Zeke is so right, why do we think coming out has to be a big production number, just living your life, normally, talking about your family as if it were the Jones’s next door is the best way I know to make a statement. It’s what I do. I talk in the *we* about my partner and I, to our friends, family and co-workers, and no one thinks a thing unusual about it.

  18. dc8stretch says

    While we make role models of any celeb that ‘comes out’- Jodie should be our true role model for a life lived with commitment. Among our ‘heroes’, Melissa is on her second ‘marriage’ and Ellen on hers, nevermind Lance and Reichen, Jodie’s relationship with Cydney, however discreet, has outlasted them all and defines long term companion. The lady is grace and class and quiet courage in a world where those qualities are too rare- which is why the gay community has been harangueing her to come out for over 2 decades. Our ‘role models’ should be so inspiring.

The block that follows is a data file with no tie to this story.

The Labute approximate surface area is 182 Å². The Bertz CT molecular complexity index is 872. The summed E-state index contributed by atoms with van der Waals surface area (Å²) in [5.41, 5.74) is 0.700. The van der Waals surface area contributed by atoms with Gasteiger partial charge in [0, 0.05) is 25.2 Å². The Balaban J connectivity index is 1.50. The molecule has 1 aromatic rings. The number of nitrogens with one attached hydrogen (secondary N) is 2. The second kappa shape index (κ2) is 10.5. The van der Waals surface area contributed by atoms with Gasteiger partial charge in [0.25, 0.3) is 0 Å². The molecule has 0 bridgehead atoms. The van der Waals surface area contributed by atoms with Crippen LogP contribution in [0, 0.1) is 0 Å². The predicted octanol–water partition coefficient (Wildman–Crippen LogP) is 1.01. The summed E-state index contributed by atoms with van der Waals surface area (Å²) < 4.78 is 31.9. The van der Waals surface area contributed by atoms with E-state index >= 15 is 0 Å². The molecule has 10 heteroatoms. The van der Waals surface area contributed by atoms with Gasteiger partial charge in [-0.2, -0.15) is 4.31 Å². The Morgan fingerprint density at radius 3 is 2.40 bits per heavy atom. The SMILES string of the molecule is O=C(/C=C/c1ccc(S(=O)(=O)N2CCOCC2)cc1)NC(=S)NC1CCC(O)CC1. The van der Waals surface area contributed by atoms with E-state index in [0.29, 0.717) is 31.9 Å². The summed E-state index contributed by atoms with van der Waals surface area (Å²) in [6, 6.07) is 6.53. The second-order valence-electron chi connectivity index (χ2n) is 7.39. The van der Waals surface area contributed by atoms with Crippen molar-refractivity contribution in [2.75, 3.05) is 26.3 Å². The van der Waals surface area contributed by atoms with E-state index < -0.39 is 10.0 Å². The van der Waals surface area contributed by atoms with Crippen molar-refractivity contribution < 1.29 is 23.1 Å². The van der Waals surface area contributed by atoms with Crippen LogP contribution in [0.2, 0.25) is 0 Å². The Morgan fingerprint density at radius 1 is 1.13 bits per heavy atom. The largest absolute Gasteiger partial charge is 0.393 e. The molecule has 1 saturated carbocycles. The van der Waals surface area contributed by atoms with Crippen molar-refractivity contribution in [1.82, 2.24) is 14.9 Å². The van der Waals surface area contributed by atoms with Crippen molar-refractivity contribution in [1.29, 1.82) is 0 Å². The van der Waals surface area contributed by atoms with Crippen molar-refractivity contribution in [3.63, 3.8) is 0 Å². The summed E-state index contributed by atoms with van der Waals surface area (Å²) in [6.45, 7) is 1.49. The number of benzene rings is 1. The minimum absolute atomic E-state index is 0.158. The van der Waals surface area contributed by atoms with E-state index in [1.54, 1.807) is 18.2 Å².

19. Justin says

    Along with the toaster, is it part of being gay to announce it to the world? Some of us just don’t want to make a big deal out of it. Even if she did come out this week, next week everyone will be wondering what Sarah Jessica Parker will be wearing in her new movie, or that Elizabeth Taylor is doing a book tour, or that Cher’s long awaited follow-up to “Believe” is finally coming out. Sometimes I’m embarrassed to be gay because whenever there’s a portrayal of a stereotype…it’s the ones who perpetuate that stereotype who are whining. I think Jodie is hot! Since I’m a gay man and she’s a gay woman…shouldn’t we then get married? After all, we’re both the same.

  20. Arron says

    Who cares if she’s even gay? She’s a great actress, a devoted parent and incredibly intelligent. We want to be treated equally, we say we are no different then anyone else…and then we criticize someone for not seperating themselves from society by drawing attention to that one single aspect of themselves; their sexuality. If we are more than who we love, why must we define ourselves by who we love? We cry that society only notices our sexuality, then we cry because someone doesn’t put that sexuality first? We can’t have it both ways. I say good for Ms. Foster; live your life YOUR way. Come out now, come out later…come out never, it’s not up to us it’s up to her. If she is or if she isn’t, I don’t care…I still love her acting, regardless of who she sleeps with.